Disability Accommodation Requirements for HOAs and COAs

First, a story:

Tennessee HOA Cracks down on Disabled Minister

Wheelchair disability accommodations for HOAs and COAsIn the affluent Nashville suburb of Brentwood, Tennessee, the homeowners association of The Woodlands at Copperstone community came down on a family because it built a wooden wheelchair ramp outside of their home.

The person The Woodlands is suing is a much-beloved local minister, Michael Broadnax, who suffered a debilitating stroke, and his wife, Charlotte. While Michael was in intensive care and then a nursing facility recovering, the nursing and rehab staff recommended that Charlotte have a wheelchair ramp installed outside the home.

The ramp was there for several months without a problem. Then the homeowner association’s attorney sent her a letter that contained the following message: “The association demands that within 14 days of the date of this letter, you remove the wheelchair ramp and restore the exterior of your home.”

The letter further stated that if she did not remove the ramp herself, the association would “come onto your property, remove the ramp and charge you with the work.” Were the association were forced to sue her, the letter stated it would obtain a court order forcing her to pay its legal fees.

After local media got hold of the case, the HOA backpedaled, hand-delivering a letter of apology from the attorney, who claimed the letter should not have been sent, as it was not approved by the entirety of the HOA’s board of directors.

If the HOA had not backed off, it may have come up against the Fair Housing Act’s provisions against discrimination, potentially embroiling it in a lengthy and expensive legal battle.

What Is Reasonable Accommodation?

An accommodation is “reasonable” if it doesn’t impose an “undue burden” on the homeowner or condo association or threaten to fundamentally change the nature of the housing. Beyond that, there’s no set rule, and judges have wide latitude to determine what’s reasonable on a case-by-case basis.

However, in no case does the Federal Housing Act or its amendments require HOAs to accommodate anyone who poses a significant safety or damage risk if there are no reasonable measures that can be put in place to mitigate this risk.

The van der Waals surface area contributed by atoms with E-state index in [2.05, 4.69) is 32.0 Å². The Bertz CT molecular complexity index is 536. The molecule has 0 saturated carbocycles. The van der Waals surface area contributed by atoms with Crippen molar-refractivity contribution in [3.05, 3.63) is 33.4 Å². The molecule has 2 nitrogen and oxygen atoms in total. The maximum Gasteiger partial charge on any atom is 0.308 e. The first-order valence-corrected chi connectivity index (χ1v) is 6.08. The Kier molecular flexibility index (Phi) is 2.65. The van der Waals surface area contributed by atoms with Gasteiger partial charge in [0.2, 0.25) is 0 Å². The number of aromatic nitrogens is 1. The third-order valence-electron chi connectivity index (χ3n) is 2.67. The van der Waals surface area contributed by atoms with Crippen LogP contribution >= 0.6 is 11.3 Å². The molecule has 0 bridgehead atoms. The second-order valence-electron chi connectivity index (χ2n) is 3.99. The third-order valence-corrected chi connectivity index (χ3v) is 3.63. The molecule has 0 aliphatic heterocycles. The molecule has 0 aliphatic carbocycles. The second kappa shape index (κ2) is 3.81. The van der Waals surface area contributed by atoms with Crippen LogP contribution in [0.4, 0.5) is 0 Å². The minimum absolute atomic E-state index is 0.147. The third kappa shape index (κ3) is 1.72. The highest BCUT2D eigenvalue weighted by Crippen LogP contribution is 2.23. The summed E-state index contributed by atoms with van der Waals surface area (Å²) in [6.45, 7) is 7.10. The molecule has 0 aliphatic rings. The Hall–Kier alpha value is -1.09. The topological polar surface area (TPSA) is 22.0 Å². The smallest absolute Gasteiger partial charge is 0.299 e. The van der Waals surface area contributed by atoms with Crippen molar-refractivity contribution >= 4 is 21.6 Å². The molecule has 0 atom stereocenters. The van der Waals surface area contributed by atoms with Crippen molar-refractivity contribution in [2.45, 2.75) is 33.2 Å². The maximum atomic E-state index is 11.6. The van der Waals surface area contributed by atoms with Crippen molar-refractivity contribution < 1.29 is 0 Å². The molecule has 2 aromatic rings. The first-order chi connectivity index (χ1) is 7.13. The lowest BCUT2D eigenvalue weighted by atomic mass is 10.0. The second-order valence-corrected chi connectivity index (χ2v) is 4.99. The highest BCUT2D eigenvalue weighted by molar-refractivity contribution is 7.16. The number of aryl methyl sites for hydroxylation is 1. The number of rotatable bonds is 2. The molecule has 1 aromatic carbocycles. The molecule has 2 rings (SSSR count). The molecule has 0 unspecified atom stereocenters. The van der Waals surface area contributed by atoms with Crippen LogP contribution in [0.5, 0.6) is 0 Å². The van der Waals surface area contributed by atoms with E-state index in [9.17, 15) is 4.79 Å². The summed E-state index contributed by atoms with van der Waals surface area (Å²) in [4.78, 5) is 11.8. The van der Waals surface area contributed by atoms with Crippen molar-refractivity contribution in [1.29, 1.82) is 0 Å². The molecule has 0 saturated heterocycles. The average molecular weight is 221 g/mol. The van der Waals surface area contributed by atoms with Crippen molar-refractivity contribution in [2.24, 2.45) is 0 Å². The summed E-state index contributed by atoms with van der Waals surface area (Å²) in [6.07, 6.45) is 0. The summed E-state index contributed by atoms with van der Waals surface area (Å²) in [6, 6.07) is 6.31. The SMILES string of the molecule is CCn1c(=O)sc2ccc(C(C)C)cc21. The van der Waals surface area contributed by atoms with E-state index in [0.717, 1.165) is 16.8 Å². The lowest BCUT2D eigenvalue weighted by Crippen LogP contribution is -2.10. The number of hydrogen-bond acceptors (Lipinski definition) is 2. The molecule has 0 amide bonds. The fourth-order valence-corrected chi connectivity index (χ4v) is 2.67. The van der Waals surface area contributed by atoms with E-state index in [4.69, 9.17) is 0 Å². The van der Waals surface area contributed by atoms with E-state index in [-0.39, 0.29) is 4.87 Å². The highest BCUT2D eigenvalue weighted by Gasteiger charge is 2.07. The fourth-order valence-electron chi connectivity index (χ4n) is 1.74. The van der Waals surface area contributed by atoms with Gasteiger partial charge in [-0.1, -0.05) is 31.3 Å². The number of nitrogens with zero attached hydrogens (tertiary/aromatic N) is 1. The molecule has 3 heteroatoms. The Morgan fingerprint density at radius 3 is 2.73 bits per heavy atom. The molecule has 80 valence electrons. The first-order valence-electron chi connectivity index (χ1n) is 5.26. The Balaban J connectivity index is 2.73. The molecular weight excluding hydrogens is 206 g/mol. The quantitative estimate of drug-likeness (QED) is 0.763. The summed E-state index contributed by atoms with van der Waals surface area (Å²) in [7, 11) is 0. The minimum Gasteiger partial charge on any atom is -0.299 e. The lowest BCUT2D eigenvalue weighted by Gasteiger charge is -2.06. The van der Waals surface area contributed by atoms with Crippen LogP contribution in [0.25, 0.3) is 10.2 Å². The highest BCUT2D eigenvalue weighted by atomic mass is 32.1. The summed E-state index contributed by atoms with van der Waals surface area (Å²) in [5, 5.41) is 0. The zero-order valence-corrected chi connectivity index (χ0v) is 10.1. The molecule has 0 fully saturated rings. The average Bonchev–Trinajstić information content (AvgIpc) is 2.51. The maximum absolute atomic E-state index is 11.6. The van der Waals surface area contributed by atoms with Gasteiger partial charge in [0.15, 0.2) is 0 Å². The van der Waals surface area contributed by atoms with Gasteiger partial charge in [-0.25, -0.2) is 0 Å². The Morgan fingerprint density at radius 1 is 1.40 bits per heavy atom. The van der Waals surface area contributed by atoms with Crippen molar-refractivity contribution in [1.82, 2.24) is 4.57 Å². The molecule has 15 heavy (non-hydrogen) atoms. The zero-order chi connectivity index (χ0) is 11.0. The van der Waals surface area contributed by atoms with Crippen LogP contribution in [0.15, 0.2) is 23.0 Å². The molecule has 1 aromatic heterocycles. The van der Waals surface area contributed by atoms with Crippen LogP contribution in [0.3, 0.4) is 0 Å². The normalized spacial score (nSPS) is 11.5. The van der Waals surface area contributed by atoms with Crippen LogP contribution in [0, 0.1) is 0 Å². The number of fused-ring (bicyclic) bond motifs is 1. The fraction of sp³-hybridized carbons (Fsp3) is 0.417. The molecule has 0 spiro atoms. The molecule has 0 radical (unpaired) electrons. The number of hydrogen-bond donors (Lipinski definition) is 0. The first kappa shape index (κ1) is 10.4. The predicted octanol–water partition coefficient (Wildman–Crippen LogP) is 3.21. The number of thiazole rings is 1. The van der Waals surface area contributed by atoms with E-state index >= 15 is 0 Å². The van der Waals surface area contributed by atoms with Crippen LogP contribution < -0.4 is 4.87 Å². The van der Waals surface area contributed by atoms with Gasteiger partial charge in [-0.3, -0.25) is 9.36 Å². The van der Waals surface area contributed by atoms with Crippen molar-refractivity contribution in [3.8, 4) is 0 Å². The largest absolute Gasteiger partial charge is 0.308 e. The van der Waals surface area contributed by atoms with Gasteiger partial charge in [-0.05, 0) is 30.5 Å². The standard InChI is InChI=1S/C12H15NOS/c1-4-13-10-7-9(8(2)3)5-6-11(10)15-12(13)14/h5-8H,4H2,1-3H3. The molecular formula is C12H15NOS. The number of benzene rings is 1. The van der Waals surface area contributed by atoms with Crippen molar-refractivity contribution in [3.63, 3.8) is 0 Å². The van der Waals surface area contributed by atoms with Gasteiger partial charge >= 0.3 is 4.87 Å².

Managing HOAs and COAs is hard work. Get help from a professional – request quotes from professional association managers today >>

What Construction Elements Must Associations Provide?

For buildings first built and ready for occupancy prior to March 13, 1991, there are no specific requirements. Here are the requirements for newer buildings:

  • Doors must be usable, with a width of 32 inches or more. Thresholds should be low or nonexistent.
  • Light switches, outlets, thermostats and other environmental controls may be no higher than 48 inches and no lower than 15 inches from the floor.
  • Common and public areas must be generally wheelchair accessible and useable.
  • The entrance and sidewalks to the entrance must be accessible, unless this is not practical because of specific site or terrain characteristics.
  • Bathrooms must be constructed with reinforced walls that will support the installation of grab bars.
  • Kitchens and bathrooms must be wheelchair accessible.

Who Is Held Liable by the FHA?

The Fair Housing Act applies to homeowners associations like the one in Brentwood, but it exempts landlords with just one or two residential units who do not use a real estate agent to rent or lease the house.

However, no landlord may use discriminatory language that implies a preference for able-bodied residents in any advertising.

What Residents Are Not Protected by the FHA?

People with temporary disabilities, such as a broken foot, don’t fall under the Fair Housing Act. Nor do those using illegal drugs or posing a direct threat to others. Someone with a history of mental illness may qualify for protection. But someone with a history of violence would not, if they posed a threat to others.

Can Associations Ask About Disabilities?

Generally not. But if they need accommodation of some sort, they have to request it.

You also can’t deny a resident because their sole source of income is disability insurance or Social Security. You can set an income requirement, but the source of the income is not the board’s business.

Private Restrictive Covenants

If someone uses a wheelchair and requires a modified van, and it doesn’t fit in the garage everyone uses, or the individual needs to park closer to the residence, it’s easy enough to grant that accommodation.

Other accommodations include granting permission to park on the street after dark or maintaining a reserved spot for the tenant. If the accommodation is reasonable and costs the association no money, refusing the request would probably be a violation of the Fair Housing Amendments Act.

Service Animals